Many people sense that there is a deeper aspect of reality. A spiritual force behind the universe.
To my mind this divine level of what is real is pure love and the source of all that explains the meaning of life. It is wisely working away in our hearts and minds. This is the infinite and eternal God of religion, beyond gender, beyond the bounds of space and time, and beyond our full comprehension.
According to much western world religion, this mighty spiritual force is manifest as the Christ within the human soul who inspires our feelings and thoughts with his altruistic love and higher intelligence. A new way of expressing this is as follows. We are an image of Christ’s divine humanity who like us has heart, head and hands – although in his case it is a heart of compassion, a head of wisdom and hands of power.
This is the Christ with whom we can pray and relate to on a personal footing; the divine that flows into our conscience to guide us towards the ethical and moral life. Of ourselves we do not have the ability to inspire and illuminate our lives. But cooperating with the Christ within we can find the divine life as if it were our own.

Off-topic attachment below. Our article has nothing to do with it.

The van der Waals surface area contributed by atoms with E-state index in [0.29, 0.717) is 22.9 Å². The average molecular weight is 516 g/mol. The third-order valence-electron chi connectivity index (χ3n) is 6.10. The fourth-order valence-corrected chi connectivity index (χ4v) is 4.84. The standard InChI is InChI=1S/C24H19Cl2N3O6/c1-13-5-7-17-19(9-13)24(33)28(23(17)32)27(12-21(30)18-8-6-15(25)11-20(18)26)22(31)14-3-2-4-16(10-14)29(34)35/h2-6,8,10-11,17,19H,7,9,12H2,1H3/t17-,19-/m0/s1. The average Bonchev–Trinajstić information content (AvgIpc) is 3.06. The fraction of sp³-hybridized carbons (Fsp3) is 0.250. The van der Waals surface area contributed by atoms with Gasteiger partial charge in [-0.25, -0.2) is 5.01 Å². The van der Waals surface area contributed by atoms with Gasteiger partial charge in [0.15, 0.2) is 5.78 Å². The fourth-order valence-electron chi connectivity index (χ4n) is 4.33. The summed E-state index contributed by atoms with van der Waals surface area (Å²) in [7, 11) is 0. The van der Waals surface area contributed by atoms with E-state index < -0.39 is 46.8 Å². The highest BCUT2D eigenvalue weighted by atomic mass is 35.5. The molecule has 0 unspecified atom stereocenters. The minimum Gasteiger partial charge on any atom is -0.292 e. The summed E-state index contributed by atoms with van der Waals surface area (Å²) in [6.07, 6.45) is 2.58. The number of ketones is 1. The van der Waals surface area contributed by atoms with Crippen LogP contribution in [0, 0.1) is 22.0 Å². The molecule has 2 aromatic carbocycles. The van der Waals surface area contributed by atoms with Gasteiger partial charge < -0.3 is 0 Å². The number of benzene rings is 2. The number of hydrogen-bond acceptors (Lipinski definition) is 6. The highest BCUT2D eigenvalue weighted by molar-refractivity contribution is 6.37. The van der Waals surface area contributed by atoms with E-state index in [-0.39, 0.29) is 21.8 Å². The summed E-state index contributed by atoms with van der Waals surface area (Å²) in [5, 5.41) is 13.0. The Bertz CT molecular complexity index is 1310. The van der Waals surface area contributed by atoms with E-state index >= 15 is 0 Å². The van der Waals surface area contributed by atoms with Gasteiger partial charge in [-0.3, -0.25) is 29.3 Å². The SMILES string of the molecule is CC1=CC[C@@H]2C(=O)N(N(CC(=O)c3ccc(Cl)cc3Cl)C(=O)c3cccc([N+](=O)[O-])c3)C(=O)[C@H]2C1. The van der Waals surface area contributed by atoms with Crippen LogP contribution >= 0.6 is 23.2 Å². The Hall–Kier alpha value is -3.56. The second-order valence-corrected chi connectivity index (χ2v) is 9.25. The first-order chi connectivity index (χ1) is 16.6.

Many people can accept that there is no dark side to God and that human suffering and what is evil is caused by some human beings turning away from the values of mutual care and instead focusing exclusively on self-orientation. In my view the Divine is all-loving, all-knowing and whilst present everywhere is beyond time and place. It respects our freedom to decide for ourselves what kind of life we want to lead and so does not intrude to control human affairs.
This deity does not stop suffering, and like loving parents does allow us, the offspring, to learn the lessons of life the hard way whilst at the same time it counter-balances what is bad by providing what is good. Parents continue to provide for and support their children throughout their difficulties and misfortunes. When God does this for all of us, it is called the work of loving providence.